Did I take a risk?

  Sapins 20:23 25 Oct 2008

The other day I ran the battery on my car completely flat. Got it started via the insurance and a local garage and I realised I did not have enough petrol to get to the next petrol station, so would not be able to run the car to charge the battery up properly. The mechanic who started it with a portable unit could not wait to see if it would re-start if I switched it off as there were very long queues at the pumps.

I decided I had to put some petrol in and not switch off the ignition, so I put in €20 worth and paid cash and drove off.

I presumed It would be OK as obviously there were cars arriving and leaving all of the pumps so they had their engines running at some point next to cars filling up.

Was I right?

  kev d 20:32 25 Oct 2008

or explosion but there is always the danger of the car slipping into gear while you are not in it. I also believe that your action, although understandable due to the state of your battery, was illegal.

  Fruit Bat /\0/\ 20:34 25 Oct 2008

good job you didn't need the ignition key to open the petrol cap :0)

  WhiteTruckMan 21:44 25 Oct 2008

was having some opportunistic thief drive off while you were paying.


  rdave13 21:52 25 Oct 2008

So long as you weren't smoking, with the engine running, whilst 'filling up' then the risk was acceptable I think. As Fruit Bat /\0/\ and WhiteTruckMan's posts show that other problems could have occured.
Go for diesel next time... :)

  Sapins 22:11 25 Oct 2008

My wife was in the car!!!

  spuds 22:14 25 Oct 2008

There was talk at one time about using radio equipment on garage forecourts and in hospital surroundings. It appears that as now been given the safe approval.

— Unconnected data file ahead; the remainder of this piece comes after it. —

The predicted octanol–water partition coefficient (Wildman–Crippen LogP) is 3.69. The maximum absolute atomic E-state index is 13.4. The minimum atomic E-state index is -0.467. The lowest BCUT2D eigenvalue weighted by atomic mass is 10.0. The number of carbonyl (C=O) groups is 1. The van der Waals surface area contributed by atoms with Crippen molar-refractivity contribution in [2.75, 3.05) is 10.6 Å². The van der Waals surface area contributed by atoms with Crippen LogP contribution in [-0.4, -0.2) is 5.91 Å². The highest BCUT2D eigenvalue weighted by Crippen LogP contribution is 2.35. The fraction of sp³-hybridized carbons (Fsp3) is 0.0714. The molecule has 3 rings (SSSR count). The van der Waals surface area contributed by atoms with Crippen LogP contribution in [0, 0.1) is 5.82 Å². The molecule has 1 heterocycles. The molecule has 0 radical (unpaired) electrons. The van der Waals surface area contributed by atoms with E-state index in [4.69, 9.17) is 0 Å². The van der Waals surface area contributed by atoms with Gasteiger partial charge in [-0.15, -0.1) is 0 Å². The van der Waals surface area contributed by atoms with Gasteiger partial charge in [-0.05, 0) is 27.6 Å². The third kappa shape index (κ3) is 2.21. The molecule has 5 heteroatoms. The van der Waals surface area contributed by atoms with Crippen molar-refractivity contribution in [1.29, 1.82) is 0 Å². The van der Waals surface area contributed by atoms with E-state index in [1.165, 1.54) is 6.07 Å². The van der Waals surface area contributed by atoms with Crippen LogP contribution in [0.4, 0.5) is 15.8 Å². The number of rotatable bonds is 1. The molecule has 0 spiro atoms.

namtas 22:19 25 Oct 2008

Possibly, It is a offence to leave a motor vehicle unnattended with the engine running on a public highway or anywhere classed as a public place.

I cannot find referenced but I thought that the original requirement for "switch off engine" was an action to prevent spills onto hot exhausts

  spuds 22:22 25 Oct 2008

The wife or girlfriend in the car is an added bonus to some car thieves ;o)

Recently we had an incident at one of the local supermarket forecourts. Thieve stole a car with young baby on the back seat. Fortunately they abandoned the car a mile down the road and made the public aware as to what was in the car.

  WhiteTruckMan 22:39 25 Oct 2008

Spuds beat me to that reply <g>!

But its a curious thing about spills onto hot exhausts etc. As no doubt many are aware, petrol and diesel do not burn. It is the fumes (i.e. vapours) mixed in the correct ration with air that burn. The flash point of petrol - the temperature it starts giving off flammable vapours is about - 40C while diesel has to be cooked to a respectable +60C. Which is why a lit match will go out when tossed in a bucket of derv, but produce an impressive fireball when tried with petrol. (dont try this at home).

However, things get reversed when you look at the autoignition temps. This is the point at which flames are going to happen even without a source of ignition. Petrol -depending on grade- will go nearly to 300 degrees before firing up. and you rarely find this on the outside of a car engine unless you are working it especially hard. Diesel however, will cook off at just over 200C depending on additives, and thats an easy temperature for an exhaust manifold to reach. Which is why things like leaking injector pipes (and rubber runoff pipes) are especially dangerous, and vosa inspectors will come down hard if they find any.


  bluto1 22:48 25 Oct 2008

It is definitely an offence to leave a stationary vehicle with it's engine running.

Sapins, I'm glad for your sake that you got away with it. Did your wife know what was happening?

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